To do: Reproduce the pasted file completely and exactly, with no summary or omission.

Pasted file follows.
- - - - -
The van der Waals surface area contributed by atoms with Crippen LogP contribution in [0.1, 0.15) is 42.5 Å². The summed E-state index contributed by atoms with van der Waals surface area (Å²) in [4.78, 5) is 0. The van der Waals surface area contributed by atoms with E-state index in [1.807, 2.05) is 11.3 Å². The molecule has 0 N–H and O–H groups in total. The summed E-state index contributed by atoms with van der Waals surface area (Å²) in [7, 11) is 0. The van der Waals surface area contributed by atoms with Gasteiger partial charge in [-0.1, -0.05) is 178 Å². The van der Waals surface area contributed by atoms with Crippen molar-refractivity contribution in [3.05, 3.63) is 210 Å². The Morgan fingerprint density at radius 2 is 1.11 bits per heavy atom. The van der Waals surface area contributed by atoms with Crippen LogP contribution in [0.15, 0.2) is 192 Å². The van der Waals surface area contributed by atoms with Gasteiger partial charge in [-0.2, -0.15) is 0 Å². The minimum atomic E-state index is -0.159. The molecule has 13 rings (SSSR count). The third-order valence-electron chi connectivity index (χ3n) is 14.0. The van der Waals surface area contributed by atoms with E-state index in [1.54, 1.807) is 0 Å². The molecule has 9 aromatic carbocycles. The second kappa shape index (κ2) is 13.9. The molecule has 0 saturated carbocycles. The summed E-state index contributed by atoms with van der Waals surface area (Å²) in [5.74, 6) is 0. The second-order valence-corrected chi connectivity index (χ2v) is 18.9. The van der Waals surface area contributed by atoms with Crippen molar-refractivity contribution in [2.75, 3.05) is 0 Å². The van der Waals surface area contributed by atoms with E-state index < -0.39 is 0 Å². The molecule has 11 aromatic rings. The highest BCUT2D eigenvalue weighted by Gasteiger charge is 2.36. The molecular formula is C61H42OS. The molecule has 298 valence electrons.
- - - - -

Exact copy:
The van der Waals surface area contributed by atoms with Crippen LogP contribution in [0.1, 0.15) is 42.5 Å². The summed E-state index contributed by atoms with van der Waals surface area (Å²) in [4.78, 5) is 0. The van der Waals surface area contributed by atoms with E-state index in [1.807, 2.05) is 11.3 Å². The molecule has 0 N–H and O–H groups in total. The summed E-state index contributed by atoms with van der Waals surface area (Å²) in [7, 11) is 0. The van der Waals surface area contributed by atoms with Gasteiger partial charge in [-0.1, -0.05) is 178 Å². The van der Waals surface area contributed by atoms with Crippen molar-refractivity contribution in [3.05, 3.63) is 210 Å². The Morgan fingerprint density at radius 2 is 1.11 bits per heavy atom. The van der Waals surface area contributed by atoms with Crippen LogP contribution in [0.15, 0.2) is 192 Å². The van der Waals surface area contributed by atoms with Gasteiger partial charge in [-0.2, -0.15) is 0 Å². The minimum atomic E-state index is -0.159. The molecule has 13 rings (SSSR count). The third-order valence-electron chi connectivity index (χ3n) is 14.0. The van der Waals surface area contributed by atoms with E-state index in [1.54, 1.807) is 0 Å². The molecule has 9 aromatic carbocycles. The second kappa shape index (κ2) is 13.9. The molecule has 0 saturated carbocycles. The summed E-state index contributed by atoms with van der Waals surface area (Å²) in [5.74, 6) is 0. The second-order valence-corrected chi connectivity index (χ2v) is 18.9. The van der Waals surface area contributed by atoms with Crippen molar-refractivity contribution in [2.75, 3.05) is 0 Å². The van der Waals surface area contributed by atoms with E-state index < -0.39 is 0 Å². The molecule has 11 aromatic rings. The highest BCUT2D eigenvalue weighted by Gasteiger charge is 2.36. The molecular formula is C61H42OS. The molecule has 298 valence electrons.